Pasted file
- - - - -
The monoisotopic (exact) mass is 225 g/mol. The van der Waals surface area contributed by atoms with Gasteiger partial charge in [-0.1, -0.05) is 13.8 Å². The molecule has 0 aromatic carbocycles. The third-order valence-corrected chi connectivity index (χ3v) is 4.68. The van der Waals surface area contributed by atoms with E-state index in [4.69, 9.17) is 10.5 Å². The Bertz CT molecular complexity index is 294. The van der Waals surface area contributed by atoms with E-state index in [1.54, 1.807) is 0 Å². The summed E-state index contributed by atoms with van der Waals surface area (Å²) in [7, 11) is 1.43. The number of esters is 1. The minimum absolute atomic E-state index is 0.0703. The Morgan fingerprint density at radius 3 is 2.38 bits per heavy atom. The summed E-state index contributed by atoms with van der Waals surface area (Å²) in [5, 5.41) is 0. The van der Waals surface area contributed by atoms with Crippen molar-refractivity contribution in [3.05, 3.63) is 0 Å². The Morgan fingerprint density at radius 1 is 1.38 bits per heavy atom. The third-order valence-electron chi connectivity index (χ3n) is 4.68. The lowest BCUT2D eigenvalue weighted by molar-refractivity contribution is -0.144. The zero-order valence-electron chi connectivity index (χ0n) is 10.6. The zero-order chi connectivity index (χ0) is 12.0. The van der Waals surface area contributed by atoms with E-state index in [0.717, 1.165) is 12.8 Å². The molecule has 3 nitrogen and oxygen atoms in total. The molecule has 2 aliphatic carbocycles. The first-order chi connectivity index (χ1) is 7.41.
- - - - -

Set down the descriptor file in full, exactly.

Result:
The monoisotopic (exact) mass is 225 g/mol. The van der Waals surface area contributed by atoms with Gasteiger partial charge in [-0.1, -0.05) is 13.8 Å². The molecule has 0 aromatic carbocycles. The third-order valence-corrected chi connectivity index (χ3v) is 4.68. The van der Waals surface area contributed by atoms with E-state index in [4.69, 9.17) is 10.5 Å². The Bertz CT molecular complexity index is 294. The van der Waals surface area contributed by atoms with E-state index in [1.54, 1.807) is 0 Å². The summed E-state index contributed by atoms with van der Waals surface area (Å²) in [7, 11) is 1.43. The number of esters is 1. The minimum absolute atomic E-state index is 0.0703. The Morgan fingerprint density at radius 3 is 2.38 bits per heavy atom. The summed E-state index contributed by atoms with van der Waals surface area (Å²) in [5, 5.41) is 0. The van der Waals surface area contributed by atoms with Crippen molar-refractivity contribution in [3.05, 3.63) is 0 Å². The Morgan fingerprint density at radius 1 is 1.38 bits per heavy atom. The third-order valence-electron chi connectivity index (χ3n) is 4.68. The lowest BCUT2D eigenvalue weighted by molar-refractivity contribution is -0.144. The zero-order valence-electron chi connectivity index (χ0n) is 10.6. The zero-order chi connectivity index (χ0) is 12.0. The van der Waals surface area contributed by atoms with E-state index in [0.717, 1.165) is 12.8 Å². The molecule has 3 nitrogen and oxygen atoms in total. The molecule has 2 aliphatic carbocycles. The first-order chi connectivity index (χ1) is 7.41.